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Francis, extreme environmentalism?

César Rodríguez Garavito
September 8, 2017

Published in: El Espectador

To take seriously the visit of Pope Francis is to take seriously his message on the environment. The central idea of ​​Francis’ ecological encyclical is as simple as it is conclusive: everything is interconnected.

 

To take seriously the visit of Pope Francis is to take seriously his message on the environment. And the message sounds radical: the Pope would be considered an “extreme environmentalist” for sectors that discredit scientists, citizens, communities and activists concerned about environmental damage.

The central idea of ​​Francis’ ecological encyclical (Laudato si) is as simple as it is conclusive: everything is interconnected. “Just as the different aspects of the planet are interrelated, so too living species are part of a network which we will never fully explore and understand.” This is the essential intuition of an ecological mysticism line in Christianity, from St. Francis of Assisi in the thirteenth century to Thomas Merton in the last century.

But it is not necessary to be a Christian, not even a believer, to share this vision. Alexander von Humboldt perceived the same thing two centuries ago from the summit of the Chimborazo and wrote about a unique planetary “network of life”. Contemporary astronomers such as Carl Sagan and Neil Tyson propose a cosmic view of humans, based on scientific evidence that reminds us that natural beings (bacteria, genes, climate, stars) control us much more than we control them.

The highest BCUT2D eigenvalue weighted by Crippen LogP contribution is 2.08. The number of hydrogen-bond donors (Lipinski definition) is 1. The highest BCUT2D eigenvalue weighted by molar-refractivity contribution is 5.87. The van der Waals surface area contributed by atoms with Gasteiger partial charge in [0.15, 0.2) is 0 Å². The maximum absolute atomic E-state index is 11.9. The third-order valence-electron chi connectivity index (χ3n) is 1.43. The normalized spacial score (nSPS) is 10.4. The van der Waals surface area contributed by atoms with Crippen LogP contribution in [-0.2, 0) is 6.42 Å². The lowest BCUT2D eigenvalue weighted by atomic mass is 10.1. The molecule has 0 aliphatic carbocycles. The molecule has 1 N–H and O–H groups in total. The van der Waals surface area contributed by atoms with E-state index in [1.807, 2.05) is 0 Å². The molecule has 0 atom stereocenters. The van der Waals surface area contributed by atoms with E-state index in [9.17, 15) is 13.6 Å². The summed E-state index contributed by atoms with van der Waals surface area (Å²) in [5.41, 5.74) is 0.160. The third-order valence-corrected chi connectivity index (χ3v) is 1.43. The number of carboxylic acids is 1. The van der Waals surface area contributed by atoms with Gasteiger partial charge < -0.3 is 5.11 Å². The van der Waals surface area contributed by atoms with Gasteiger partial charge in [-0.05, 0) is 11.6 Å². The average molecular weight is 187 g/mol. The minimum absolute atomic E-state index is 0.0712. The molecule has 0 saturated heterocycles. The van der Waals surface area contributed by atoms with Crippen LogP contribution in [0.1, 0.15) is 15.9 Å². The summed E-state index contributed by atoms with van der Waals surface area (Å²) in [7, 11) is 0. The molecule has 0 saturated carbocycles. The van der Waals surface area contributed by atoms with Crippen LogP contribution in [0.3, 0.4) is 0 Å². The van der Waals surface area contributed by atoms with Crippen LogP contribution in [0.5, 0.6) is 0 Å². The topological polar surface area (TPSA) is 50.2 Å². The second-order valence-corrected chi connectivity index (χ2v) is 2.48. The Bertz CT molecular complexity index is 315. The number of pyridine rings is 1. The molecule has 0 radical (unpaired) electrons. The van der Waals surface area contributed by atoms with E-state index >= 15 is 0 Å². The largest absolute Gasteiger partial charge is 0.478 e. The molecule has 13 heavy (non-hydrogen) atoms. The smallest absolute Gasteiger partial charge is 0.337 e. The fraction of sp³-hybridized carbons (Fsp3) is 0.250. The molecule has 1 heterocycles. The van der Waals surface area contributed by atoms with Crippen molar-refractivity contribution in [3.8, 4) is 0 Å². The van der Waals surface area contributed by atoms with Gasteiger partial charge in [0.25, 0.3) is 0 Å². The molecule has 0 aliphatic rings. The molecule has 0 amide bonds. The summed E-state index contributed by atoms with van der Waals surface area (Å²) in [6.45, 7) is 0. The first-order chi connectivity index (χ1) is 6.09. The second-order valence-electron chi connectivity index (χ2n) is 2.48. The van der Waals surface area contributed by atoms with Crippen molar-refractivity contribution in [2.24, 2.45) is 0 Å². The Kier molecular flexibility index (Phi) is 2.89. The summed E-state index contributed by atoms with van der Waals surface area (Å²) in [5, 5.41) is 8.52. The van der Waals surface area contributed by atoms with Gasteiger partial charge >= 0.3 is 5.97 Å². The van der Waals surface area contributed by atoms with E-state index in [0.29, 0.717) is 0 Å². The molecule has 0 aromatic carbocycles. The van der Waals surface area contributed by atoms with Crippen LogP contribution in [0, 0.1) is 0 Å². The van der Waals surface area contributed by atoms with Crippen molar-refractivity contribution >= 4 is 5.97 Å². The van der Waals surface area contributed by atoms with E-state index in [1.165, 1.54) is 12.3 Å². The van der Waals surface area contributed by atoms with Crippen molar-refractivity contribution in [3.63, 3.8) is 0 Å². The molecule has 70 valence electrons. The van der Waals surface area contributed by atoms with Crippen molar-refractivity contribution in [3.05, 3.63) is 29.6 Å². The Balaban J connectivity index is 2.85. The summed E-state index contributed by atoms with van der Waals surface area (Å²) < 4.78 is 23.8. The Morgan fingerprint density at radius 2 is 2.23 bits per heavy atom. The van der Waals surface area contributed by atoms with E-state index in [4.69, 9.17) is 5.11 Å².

Within the Christian faith – and contrary to the traditional interpretation of the Bible – Francis’ encyclical argues that the task of humans is not to dominate nature, but to manage and take care of it. From this, we can draw a profound moral consequence: to respect human dignity and to respect the planet are two sides of the same coin. It is not about taking sides between people and the environment, but about eliminating the dichotomy, as science historian Naomi Oreskes writes in her commentary on the encyclical.

It is a message that takes an explicit position in current discussions. Defending human rights entails defending the rights of nature and future generations. In debates on issues like mining, the encyclical suggests that “local people should have a privileged place,” as in popular consultations. The social crisis and the ecological crisis are one; if consumerism and inequality are not reduced, there is no earth or atmosphere that will last.

The two years of record temperatures, floods and hurricanes that have passed since the encyclical have convinced me that what is extreme is not the Pope’s message, but the period in which we live. Now that scientists have officially announced that we are in a new geological age – the Anthropocene, marked by the footprint of our species – new theories and new actions are essential. I agree with Tim Morton, perhaps the most influential philosopher of the Anthropocene, when he writes that “we must change the basic ideas of what it means to exist, what the Earth is, what societies are.” I agree with Francis and Oreskes that technical and political solutions are insufficient in the face of planetary dilemmas such as global warming and that profound changes in the beliefs that guide human behavior are needed.

That is why Francis’ message is indeed radical. Because it lives up to the times.

Photo: José Jácome-EFE

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